As before, we don't get anything usable unless we expand the function ln z into a power series. When we do, we get a value for the derivative DF (t ), by applying higher and higher powers of z .

This is the problem we addressed in the last episode. It turns out that there is no convenient series form for ln z , but there is one in the backward difference:


Using this relationship, we were able to write:


Before we go forward, it's important that you understand all the nuances of this equation. Given a table, fn , of sampled values of F (t ), it lets us calculate the first derivative of that function, evaluated at the time tn . In practice the computation is going to be approximate (though remarkably good), because in practice we must truncate the power series to some order. But theoretically, the equation is exact . The only error is incurred in the truncation.

You might think that, if we wanted higher-order derivatives of F (t ), we should raise both sides of Equation 8 to higher powers, like this:


You could, in fact, do just this, but that would be doing things very much the hard way. Multiplying power series, while possible, is not fun. Fortunately, it's much easier to manipulate the relationships in z , or rather, in . Consider that:


In other words, don't try to get a single expression operating on fn . Instead, use Equation 11 to get a new table of derivatives, DF (tn ). Then apply it again to get the second derivative:


With these values, we can generate a new table, which is a table of derivatives. Then, applying Equation 11 gives us a new set of values that are the second derivatives.

I'm sure you can see that we can continue this process indefinitely, for higher- and higher-order derivatives.

There is one catch that complicates things a bit. Suppose you have, say, 100 entries in the table for fn . Remember that the backwards difference operator represents the difference of two adjacent values, so it needs those backwards values to operate. Given a table of, say, 100 values of fn , you can only generate 99 values for fn . Similarly, you can only have 98 values for 2 fn , 97 values for 3 fn , and so on. If we're planning to truncate the series in Equation 11 to fourth order, we can only get 96 values of DF (t ). If we repeat the process to get the second derivative, we're going to be down to 92 values.

This may seem like a real problem, but in practice, it's not. If we have that table with 100 entries, we don't need to store and save all 100; we only need to save the ones we need. That'll mean four values back for each power of D . Storing such a small number of entries is not a problem; we can do it easily, using either a shift register or a circular buffer.

This does mean, however, that we can't get the values of the derivatives we need until we've taken enough steps to “prime the pump.” All the tables need to be fully populated before we can calculate that first value of Dfn . Populating the tables, however, is not usually a problem, either. In practice we're going to be firing up a real-time system that's going to run essentially forever. We'll be taking constant measurements of F (t ), and so after the first few time ticks, the tables will be fully populated.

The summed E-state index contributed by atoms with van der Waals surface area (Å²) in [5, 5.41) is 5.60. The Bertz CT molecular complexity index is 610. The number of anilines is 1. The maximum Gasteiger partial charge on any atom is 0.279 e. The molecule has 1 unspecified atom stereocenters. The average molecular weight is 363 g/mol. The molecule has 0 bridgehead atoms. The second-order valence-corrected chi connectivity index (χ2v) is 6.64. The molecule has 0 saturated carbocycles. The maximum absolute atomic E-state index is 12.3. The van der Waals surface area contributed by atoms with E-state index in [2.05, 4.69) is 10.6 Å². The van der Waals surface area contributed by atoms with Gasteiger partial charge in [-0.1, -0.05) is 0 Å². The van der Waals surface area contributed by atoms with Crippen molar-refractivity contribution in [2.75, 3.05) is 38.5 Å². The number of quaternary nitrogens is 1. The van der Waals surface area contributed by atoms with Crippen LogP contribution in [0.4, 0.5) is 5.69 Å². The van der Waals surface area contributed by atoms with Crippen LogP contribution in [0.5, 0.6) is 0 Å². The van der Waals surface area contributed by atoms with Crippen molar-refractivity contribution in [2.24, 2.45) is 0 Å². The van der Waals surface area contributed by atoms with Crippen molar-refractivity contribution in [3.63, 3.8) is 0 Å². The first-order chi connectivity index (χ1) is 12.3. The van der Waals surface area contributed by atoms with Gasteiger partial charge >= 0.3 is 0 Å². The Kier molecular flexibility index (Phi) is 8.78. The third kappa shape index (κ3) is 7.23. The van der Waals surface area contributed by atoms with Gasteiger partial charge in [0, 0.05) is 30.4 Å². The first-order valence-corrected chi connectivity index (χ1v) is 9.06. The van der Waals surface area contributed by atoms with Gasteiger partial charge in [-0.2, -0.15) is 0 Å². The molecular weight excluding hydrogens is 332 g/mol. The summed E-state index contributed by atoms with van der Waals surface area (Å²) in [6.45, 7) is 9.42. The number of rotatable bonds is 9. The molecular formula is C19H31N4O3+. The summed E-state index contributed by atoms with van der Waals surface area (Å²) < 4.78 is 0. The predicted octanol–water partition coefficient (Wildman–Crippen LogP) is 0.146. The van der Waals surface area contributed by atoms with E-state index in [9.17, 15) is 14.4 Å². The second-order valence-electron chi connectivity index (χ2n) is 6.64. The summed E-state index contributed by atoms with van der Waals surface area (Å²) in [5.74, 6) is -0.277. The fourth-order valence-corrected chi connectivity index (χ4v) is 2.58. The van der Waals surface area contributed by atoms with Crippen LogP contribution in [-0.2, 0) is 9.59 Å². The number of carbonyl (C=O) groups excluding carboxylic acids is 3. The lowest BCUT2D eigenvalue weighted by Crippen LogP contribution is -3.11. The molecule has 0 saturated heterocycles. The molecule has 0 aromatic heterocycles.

Integrating a function
So much for the fundamentals. Let's now turn our attention to the problem at hand, which is to find an integral of some differential equation.

Again, let's be very precise here. If I have some function F (t ), the integral of the function is:


This operation is called a quadrature . It's characterized by the fact that F (t ) is just that–a function only of time. Give me a time, and I'll give you F (t ) at that time. Quadrature represents the fundamental problem of integral calculus, and is equivalent to finding the area under the curve of F (t ).

For the record, Simpson's rule solves this problem very nicely and gives a result that's accurate to fourth order. But that's not the problem we want to solve here. We want to solve what is potentially a much more challenging problem, which is to solve an ordinary differential equation (ODE). The standard form of the ODE is:


Here I'm overloading the function f ; it's different from the fn that we used earlier. Sorry about that, but the form in Equation 16 is so standardized that I'd be drummed out of the corps for using any other symbol.

As in Equation 15, the solution of Equation 16 represents the integral:


The difference between Equations 15 and 17 is subtle, but critical. Here, the function f is a function of both t and x . This makes all the difference. Equation 15 represents an area under the curve F (t ). Given an interval {t 0 , tf }, I can evaluate that area once and for all time. The area won't change unless we change the limiting values, t 0 and tf . But the integrand of Equation 17 depends on both t and x . That means two important things:

1. We can't get a solution until we know what the initial value x 0 should be, and

2. If we change x 0 , the solution will change as well

To get a solution, then, we have to add a set of initial conditions to Equation 16: